Attach Copper Tape to Circuit for EL Display Connections: Take a roll of copper tape and cut of two 6cm long pieces. Take one of the copper strips and attach half of it onto one of the wires that leads to the display, bend it over so that the adhesive side faces upwards (see images below). Repeat this with the other copper strip on the second wire. Make sure that the two copper stripes don't connect to each other and have a save distance of at least 1cm.

Attach your Display to Copper Tape: Next, attach your display onto the adhesive side of the bend-over copper stripes. Make sure that one copper strip connects only to the copper tape on the display and the other copper strip only connects to the copper flap on the sprayed copper layer.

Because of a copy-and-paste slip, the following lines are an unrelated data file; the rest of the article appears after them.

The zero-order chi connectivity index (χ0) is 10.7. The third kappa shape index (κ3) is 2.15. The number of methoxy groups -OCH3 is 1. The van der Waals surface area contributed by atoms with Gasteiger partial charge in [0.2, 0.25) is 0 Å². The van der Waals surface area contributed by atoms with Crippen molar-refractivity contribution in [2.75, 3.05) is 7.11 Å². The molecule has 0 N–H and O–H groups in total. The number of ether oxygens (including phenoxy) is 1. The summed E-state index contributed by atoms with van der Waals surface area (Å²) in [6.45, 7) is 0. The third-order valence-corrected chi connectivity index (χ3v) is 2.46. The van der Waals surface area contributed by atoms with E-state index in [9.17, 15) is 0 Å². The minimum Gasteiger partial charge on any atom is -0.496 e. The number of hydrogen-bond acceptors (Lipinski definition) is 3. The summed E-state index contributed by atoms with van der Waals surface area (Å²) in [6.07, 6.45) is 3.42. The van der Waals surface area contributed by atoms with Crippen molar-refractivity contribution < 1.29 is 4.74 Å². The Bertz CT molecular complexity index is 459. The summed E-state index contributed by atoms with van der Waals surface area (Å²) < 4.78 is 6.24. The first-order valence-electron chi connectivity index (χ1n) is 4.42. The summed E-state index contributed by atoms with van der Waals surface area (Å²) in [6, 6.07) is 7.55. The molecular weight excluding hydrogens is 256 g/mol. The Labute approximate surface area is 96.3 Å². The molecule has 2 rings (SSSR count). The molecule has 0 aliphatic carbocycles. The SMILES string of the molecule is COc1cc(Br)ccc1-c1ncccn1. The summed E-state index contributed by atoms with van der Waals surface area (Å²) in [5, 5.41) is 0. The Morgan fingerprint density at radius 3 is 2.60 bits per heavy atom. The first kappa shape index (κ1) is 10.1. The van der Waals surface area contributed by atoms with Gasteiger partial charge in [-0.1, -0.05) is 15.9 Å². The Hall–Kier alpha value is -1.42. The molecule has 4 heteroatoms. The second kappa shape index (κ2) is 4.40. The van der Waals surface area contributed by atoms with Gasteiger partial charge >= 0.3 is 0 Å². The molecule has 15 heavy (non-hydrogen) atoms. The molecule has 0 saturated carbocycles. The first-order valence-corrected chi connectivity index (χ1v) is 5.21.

Test Display Connection: Let's test if the connection between the display and the printed wires is working. Take your inverter circuit and connect it to the two connector pads that lead to the display, then check if the display turns on/off. If you don't remember how to control your inverter circuit, look back at lab 6. Remember: do not touch the display or any part of the circuit while the inverter is plugged in. If your display lights up, you can continue.

Tape Down Edges of Display with Transparent Tape: Once, you verified that everything works, you can tape the display on its edges onto the circuit sheet using transparent scotch tape. Apply a stripe of tape on the left and the right edge of your display.

(8) Laminate Printed Circuit